Washington, D.C. - Through its joint work with the RMI Desk Officer at the Office of Insular Affairs (DOI), Mr. Joseph McDermott, the RMI Embassy in Washington, D.C. is pleased that a long-term problem with the U.S. Social Security Administration has been settled. Previously, the Social Security Administration offices in the areas where Marshallese citizens reside did not understand that the Compact enables RMI citizens in the U.S. to obtain unrestricted social security numbers. As a result, Marshallese citizens received social security cards that were stamped with wording that restricted or denied them employment in the United States.

Following discussions with SSA officials, an October 22 letter addressed to Ambassador Banny deBrum by Deputy Associate Commissioner for International Programs, Mr. Barry L. Powell, stated: "the SSA has decided to issue a reminder to all SSA field offices to the correct the procedures for issuing unrestricted Social Security numbers to citizens of the RMI who are in the United States." The new directives to the SSA field offices should ensure that no social security cards are improperly stamped for Marshallese citizens. Deputy Associate Commissioner Powell encourages any Marshallese who continue to have problems obtaining unrestricted social security numbers to show a copy of his letter to their local Social Security Administration offices. Marshallese in the United States who are experiencing difficulties with social security are encouraged to contact the RMI Embassy in Washington, D.C. to obtain a copy of Mr. Powell’s letter (telephone: 202 234-5414).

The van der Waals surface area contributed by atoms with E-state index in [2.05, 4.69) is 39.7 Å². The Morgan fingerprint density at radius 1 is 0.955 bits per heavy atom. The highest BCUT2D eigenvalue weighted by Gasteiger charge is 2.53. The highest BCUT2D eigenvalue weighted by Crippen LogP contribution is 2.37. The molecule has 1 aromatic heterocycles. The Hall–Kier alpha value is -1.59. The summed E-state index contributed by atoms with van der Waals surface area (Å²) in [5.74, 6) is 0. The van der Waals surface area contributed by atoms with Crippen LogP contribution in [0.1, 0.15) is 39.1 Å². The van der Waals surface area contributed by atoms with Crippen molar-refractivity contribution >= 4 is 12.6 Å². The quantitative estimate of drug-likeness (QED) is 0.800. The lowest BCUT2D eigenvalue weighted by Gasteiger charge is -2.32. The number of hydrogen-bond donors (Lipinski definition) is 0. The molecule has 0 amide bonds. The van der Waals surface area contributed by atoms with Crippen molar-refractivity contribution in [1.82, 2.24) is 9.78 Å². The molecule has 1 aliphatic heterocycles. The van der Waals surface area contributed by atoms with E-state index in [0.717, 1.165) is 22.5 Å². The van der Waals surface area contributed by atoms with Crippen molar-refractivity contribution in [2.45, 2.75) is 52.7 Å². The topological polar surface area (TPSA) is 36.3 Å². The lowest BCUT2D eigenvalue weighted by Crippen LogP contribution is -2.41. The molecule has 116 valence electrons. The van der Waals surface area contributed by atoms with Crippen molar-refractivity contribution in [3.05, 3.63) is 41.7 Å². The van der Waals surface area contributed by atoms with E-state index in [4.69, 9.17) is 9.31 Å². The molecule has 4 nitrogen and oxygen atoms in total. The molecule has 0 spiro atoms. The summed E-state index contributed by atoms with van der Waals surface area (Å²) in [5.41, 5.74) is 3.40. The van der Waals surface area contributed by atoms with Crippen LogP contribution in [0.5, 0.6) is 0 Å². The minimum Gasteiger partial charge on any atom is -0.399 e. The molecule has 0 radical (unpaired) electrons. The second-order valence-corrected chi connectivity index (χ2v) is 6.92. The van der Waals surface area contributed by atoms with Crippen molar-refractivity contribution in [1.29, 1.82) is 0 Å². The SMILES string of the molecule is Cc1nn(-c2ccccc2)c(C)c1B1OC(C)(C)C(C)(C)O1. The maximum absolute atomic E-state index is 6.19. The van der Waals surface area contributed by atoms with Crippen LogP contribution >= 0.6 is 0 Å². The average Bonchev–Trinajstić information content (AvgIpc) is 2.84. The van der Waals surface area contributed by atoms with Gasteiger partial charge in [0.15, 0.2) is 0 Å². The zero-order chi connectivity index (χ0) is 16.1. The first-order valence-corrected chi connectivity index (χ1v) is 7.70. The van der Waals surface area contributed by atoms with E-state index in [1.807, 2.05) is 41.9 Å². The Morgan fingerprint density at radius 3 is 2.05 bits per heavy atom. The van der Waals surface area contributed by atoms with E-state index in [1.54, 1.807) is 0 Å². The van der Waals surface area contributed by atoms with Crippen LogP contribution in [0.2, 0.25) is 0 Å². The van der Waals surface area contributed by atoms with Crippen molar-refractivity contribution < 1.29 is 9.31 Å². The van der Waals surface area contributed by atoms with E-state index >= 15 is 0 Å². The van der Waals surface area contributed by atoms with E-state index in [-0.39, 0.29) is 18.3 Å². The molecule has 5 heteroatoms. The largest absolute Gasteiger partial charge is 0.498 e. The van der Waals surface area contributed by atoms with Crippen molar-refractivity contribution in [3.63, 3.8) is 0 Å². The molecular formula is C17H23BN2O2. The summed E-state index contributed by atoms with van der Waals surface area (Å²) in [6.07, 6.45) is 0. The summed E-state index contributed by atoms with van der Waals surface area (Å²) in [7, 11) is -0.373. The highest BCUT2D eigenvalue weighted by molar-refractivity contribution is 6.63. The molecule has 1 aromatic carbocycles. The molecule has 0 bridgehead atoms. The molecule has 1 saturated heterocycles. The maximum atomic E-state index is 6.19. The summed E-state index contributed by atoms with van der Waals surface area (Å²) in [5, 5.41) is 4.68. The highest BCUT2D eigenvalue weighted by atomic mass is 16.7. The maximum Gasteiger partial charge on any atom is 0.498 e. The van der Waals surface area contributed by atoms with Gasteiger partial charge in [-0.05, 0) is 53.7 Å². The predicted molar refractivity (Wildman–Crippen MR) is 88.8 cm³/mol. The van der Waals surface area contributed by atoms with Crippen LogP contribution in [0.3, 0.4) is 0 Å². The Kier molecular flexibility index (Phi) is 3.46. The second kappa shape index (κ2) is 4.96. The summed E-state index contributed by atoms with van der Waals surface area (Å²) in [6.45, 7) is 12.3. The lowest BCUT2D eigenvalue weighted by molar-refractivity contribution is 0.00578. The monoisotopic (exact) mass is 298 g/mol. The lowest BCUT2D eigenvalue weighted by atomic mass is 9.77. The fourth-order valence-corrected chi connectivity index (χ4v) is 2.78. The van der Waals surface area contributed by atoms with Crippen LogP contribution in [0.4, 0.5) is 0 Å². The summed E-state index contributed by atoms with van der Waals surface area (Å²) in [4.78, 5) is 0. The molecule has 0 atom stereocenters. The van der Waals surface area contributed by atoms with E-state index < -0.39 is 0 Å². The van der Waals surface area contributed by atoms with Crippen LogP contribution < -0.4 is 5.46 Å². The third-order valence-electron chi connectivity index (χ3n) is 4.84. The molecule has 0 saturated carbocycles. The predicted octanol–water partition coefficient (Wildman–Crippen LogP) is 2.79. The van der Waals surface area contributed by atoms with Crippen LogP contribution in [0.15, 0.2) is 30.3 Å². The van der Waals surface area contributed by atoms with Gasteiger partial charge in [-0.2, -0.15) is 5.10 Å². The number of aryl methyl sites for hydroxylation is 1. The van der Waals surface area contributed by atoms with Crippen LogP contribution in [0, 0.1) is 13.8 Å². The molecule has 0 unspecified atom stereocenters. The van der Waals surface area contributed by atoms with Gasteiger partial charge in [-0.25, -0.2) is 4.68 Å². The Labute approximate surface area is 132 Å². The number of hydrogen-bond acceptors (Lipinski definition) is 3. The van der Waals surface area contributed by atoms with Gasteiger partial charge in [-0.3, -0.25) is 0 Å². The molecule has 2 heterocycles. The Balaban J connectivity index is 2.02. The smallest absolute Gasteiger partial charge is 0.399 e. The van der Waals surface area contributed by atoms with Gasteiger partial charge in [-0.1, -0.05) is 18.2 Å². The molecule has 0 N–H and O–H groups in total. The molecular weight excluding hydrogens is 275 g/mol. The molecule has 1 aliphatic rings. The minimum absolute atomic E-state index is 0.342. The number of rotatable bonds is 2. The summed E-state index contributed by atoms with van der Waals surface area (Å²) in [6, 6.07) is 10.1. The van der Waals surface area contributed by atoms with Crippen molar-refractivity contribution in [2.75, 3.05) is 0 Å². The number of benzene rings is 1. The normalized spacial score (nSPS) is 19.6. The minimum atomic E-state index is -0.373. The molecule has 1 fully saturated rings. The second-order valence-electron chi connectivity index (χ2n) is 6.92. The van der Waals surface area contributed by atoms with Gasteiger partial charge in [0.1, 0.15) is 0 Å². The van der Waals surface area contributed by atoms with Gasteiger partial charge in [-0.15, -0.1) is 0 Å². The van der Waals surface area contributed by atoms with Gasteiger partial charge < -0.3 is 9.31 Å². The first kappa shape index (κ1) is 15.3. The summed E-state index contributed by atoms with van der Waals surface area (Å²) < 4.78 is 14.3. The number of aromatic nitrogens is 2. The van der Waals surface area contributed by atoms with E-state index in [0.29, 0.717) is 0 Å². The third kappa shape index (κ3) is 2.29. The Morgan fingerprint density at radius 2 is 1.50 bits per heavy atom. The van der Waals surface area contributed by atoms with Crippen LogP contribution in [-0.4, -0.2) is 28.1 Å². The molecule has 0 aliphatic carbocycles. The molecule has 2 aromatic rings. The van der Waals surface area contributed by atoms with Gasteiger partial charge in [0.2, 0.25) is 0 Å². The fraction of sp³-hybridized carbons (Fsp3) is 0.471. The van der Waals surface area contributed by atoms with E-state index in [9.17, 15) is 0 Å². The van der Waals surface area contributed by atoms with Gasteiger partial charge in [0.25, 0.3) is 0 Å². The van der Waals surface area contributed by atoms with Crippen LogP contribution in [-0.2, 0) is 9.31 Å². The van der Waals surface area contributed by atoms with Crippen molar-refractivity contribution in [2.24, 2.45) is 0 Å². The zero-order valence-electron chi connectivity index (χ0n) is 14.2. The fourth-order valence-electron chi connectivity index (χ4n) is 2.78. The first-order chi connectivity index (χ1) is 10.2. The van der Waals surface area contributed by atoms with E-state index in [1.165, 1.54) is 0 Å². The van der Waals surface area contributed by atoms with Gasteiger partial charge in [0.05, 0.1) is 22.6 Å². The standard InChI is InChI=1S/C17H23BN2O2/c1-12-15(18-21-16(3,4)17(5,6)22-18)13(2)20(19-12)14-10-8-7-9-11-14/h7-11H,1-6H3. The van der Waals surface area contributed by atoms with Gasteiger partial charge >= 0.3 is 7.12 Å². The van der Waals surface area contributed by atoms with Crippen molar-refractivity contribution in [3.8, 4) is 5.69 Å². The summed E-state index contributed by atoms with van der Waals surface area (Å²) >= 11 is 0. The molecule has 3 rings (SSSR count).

Ambassador Banny deBrum was extremely pleased by SSA’s response, and for Mr. Powell’s letter that strongly and clearly states the employment rights of Marshallese guaranteed in the Compact. Ambassador deBrum commented: "Marshallese living and working in the United States are making positive contributions to the U.S. economy by providing needed labor. I am pleased that our resolution of this problem will pave the way for Marshallese to get the unrestricted access to employment that they are legally entitled to in the Compact." Ambassador deBrum also expressed his appreciation to Mr. Joseph McDermott for his assistance.

June 13-14, 2001. RMI-DOE ANNUAL MEETING

Majuro, RMI - On June 13-14, 2001, the RMI Government and the US Department of Energy met in Honolulu, Hawaii to discuss current issues relating to DOE’s medical and environmental programs in the RMI. Minister Gerald M. Zackios led the RMI delegation. The RMI Government, along with the senators, mayors, and members from the local governments of the 4 atolls, the Senator from Ailuk (who represented other atolls with radiological issues), and the Nuclear Claims Tribunal met with Deputy Assistant Secretary Geoffrey J. Judge from DOE, and Mr. Joseph McDermott from the US Department of Interior.